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Yoga Can Get Your Diet on the Right Track

The ancient Indian sages were involved in intensive study and research into the nutritional value of food and one of the upshots of this was that they divided food into three categories which became known as Sattvic, Rajasic and Tamasic.

Tamasic food can be said to be in the lowest category as far as its food value is concerned and it is classed as being without quality prana (life energy).

Rajasic food is stimulating, possesses considerable prana and forms a significant percentage of the average person’s diet.

Sattvic food but, is the only category that fulfills the ideal food of the Vedic teachings. It comprises foods that are fresh and natural, and contain a high pranic or life content. Some examples are fresh fruits, nuts and vegetables.

The teachings encourage an adherence, in the main, to the Sattvic foods, balanced by a percentage of the Rajasic class, but an abstinence from foods that are classed as Tamasic; in that have small or no prana.

These ancient principles are still adhered to today and it has been amply demonstrated by contemporary food scientists at the Yogic Umachal Hospital in India that the ancient teachings are, in fact, quite valid.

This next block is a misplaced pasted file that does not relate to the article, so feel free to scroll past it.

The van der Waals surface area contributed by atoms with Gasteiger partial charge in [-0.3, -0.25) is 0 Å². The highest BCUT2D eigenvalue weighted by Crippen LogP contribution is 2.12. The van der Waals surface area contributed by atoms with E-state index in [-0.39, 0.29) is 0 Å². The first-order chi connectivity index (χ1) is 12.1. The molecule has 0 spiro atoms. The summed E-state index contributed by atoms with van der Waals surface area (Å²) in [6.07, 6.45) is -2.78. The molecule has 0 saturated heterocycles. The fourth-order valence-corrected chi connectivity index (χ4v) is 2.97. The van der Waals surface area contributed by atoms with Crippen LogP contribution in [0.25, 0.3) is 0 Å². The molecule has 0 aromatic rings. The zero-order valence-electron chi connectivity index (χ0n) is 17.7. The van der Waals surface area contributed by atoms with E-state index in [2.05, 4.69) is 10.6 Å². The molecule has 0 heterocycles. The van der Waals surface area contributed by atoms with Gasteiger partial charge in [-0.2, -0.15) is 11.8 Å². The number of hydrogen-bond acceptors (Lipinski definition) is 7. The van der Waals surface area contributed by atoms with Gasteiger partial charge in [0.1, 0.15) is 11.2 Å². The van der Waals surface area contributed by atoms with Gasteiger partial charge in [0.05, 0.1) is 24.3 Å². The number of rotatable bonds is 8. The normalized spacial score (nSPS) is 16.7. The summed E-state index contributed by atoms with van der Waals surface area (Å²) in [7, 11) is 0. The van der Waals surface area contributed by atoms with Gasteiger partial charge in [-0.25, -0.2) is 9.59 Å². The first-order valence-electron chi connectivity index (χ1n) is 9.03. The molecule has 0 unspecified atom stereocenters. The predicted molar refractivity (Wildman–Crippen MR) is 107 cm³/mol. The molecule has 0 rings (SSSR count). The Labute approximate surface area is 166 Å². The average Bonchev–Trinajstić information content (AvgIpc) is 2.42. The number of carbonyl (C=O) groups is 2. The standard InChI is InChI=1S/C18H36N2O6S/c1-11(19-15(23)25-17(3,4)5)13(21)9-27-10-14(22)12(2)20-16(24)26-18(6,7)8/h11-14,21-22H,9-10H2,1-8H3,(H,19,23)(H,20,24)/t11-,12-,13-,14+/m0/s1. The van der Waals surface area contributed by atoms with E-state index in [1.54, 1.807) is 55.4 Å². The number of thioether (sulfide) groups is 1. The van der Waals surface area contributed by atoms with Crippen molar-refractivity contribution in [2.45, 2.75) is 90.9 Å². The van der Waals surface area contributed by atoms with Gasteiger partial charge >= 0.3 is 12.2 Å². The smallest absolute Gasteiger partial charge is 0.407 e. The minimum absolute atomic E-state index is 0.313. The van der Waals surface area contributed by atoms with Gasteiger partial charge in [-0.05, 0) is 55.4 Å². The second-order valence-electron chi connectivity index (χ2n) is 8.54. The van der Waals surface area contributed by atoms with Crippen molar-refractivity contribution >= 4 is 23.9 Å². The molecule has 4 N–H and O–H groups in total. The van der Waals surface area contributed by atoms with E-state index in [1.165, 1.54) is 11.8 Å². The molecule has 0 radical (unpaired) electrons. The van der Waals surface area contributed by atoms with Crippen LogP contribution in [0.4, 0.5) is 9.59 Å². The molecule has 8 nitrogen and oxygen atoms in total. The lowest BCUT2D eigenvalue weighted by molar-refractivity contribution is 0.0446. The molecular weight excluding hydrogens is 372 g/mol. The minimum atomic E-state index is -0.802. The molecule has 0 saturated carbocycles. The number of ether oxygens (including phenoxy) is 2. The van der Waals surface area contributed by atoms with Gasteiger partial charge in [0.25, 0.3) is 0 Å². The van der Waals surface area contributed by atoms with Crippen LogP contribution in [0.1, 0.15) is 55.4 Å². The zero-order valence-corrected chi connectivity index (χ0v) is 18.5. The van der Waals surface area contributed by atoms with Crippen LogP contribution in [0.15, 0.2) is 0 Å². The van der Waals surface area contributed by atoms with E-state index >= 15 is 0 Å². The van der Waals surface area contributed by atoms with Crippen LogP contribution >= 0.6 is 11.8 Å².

Although modified to some extent, a simple parallel can be seen in the conclusions of Western nutritionists who recommend that people:

avoid lowest grade foods; those that are commercially produced using artificial flavorings, colorings and that contain chemical preservatives and additives

eat limited quantities of rich, highly spiced, highly processed and cooked food, as well as butter, cheese, eggs, chocolate, confectionery and other foods containing high levels of processed cane and beet sugar, and

ensure that a high percentage of the diet should consist of fresh fruits, vegetables, herbs, nuts and grains

The vital difference is that modern diets still include fantastic quantities of meats of all kinds. These are really excluded in the classical-yoga.com Yoga diet for several reasons.

The traditional Yogic rule of nutrition excludes them as being devoid of life energy or prana—they are in fact classed as ‘dead foods’

Meats in quantity cause acidity and leave deposits of toxins in the blood that can cause arthritis and other diseases, depending upon the health of the animal whose flesh was consumed, and

Yoga adherents believe firmly that no one who likes animals would wish to kill them and eat them or even to foster their exploitation for human consumption

It is the over-riding altruistic reverence for all life that influences a tradition that precludes killing animals for food. The Yogi’s diet is therefore vegetarian.

This as well as other Yoga teachings and disciplines are incorporated into personal Sadhana according to the individual’s choice and understanding of health and spiritual matters.

Sally Janssen is one of the best known classical-yoga.com Yoga teachers in Australia, and is a former President of the International Yoga Teachers Association. She runs an informational website that deals with the very spirit of traditional Yoga. To benefit from her extensive knowledge be sure to visit her site at classical-yoga.com classical-yoga.com



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